Spears Taylor, hardly the best at drawing walks even before their allergic reaction, will now walk on one fewer ball thanks to the Fridays’ only Blessing. Hopefully, this will get them on base more often and counteract their allergic reaction this season.
Finally, on a 2% vote, the Fridays gave up their second best batter, Greer Gwiffin, to plunder Tacos superstar and number one Idol Valentine Games. Games deserves the hype, and though the Idol gains may be smaller with their later spot on the Fridays’ larger lineup, Games is projected to be the Fridays’ first batter with over 1.000 on-base plus slugging (OPS) since Nagomi McDaniel, and before them, York Silk.
Overall, the Fridays’ pitching stayed mostly the same, and their batting has improved in power but decreased in consistency. The Fridays’ small ball style suffers under Flooding, so adding a pair of home run threats could boost their offense.
That said, they have their work cut out for them, as they are likely to draw a very tough schedule in the Mild Low. The league-leading Magic and Moist Talkers only improved this Offseason, and the Baltimore Crabs may see quite the resurgence after acquiring three big bats of their own: Nagomi McDaniel, York Silk, and the aforementioned Harrell, all former Fridays.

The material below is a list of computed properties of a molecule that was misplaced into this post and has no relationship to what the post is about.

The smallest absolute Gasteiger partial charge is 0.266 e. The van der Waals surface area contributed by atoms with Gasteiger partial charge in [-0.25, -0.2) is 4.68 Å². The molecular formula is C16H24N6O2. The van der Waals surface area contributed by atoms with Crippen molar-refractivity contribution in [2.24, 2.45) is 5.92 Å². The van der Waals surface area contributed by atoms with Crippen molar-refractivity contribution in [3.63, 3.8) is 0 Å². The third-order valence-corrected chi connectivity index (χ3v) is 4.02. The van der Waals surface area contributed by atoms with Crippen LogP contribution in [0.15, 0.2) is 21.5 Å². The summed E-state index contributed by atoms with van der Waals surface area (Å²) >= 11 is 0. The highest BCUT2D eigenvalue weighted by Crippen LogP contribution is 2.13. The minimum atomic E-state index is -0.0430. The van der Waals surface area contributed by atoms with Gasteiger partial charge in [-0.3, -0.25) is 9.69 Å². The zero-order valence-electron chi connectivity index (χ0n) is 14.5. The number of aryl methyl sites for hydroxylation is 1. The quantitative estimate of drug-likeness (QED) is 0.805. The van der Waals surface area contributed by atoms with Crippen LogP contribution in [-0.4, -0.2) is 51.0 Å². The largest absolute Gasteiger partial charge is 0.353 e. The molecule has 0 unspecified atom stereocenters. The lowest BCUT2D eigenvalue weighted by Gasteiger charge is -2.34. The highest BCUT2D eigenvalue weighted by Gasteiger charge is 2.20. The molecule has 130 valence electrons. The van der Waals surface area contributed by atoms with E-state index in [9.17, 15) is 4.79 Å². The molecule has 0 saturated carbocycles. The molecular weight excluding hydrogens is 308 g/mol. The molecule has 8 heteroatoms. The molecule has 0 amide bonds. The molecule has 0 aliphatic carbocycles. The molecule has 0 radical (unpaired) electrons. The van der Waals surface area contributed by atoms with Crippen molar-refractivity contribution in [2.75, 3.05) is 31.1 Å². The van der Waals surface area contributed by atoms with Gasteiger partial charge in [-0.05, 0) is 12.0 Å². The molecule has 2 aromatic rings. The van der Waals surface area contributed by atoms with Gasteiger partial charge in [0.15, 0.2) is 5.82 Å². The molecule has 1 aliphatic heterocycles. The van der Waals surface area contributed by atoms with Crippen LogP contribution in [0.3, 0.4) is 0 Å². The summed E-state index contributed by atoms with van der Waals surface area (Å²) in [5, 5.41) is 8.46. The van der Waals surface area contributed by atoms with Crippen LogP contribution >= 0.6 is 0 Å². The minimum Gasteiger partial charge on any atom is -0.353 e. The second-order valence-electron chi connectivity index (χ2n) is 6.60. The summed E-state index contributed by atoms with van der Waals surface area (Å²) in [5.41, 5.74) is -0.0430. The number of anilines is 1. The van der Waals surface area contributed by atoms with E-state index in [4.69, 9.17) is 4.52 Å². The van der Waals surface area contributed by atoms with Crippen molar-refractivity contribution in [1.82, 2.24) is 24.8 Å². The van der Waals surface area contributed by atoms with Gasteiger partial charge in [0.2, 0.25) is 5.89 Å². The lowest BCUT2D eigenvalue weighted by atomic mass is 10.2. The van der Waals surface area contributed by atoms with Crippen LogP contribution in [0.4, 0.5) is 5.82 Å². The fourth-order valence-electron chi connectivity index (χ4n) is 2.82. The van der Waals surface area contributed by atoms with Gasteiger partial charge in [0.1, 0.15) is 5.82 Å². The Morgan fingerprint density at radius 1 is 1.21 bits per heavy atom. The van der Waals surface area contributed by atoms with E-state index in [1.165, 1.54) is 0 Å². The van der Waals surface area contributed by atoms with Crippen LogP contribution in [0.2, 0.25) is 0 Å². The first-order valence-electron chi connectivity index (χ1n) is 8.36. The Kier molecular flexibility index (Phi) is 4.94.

That’s right. York Silk is back from the dead. They have the Debt mod, which has never been seen in action on a batter. And they’re batting for the Crabs, a fellow Mild Low team.
Once again, the Fridays’ schedule is going to have a major impact on the course of their season, but this time, there’s nothing as paltry as a winning record or a Postseason Birth on the line. How many times will Hawai‘i face the Crabs? And when they do, what exactly will York Silk do to them? If Jaylen Hotdogfingers’ Season 7 was any indication, the Fridays may be giving up more than just home runs in Season 15.
Get those vibes up Friday fans! And welcome back to Blaseball.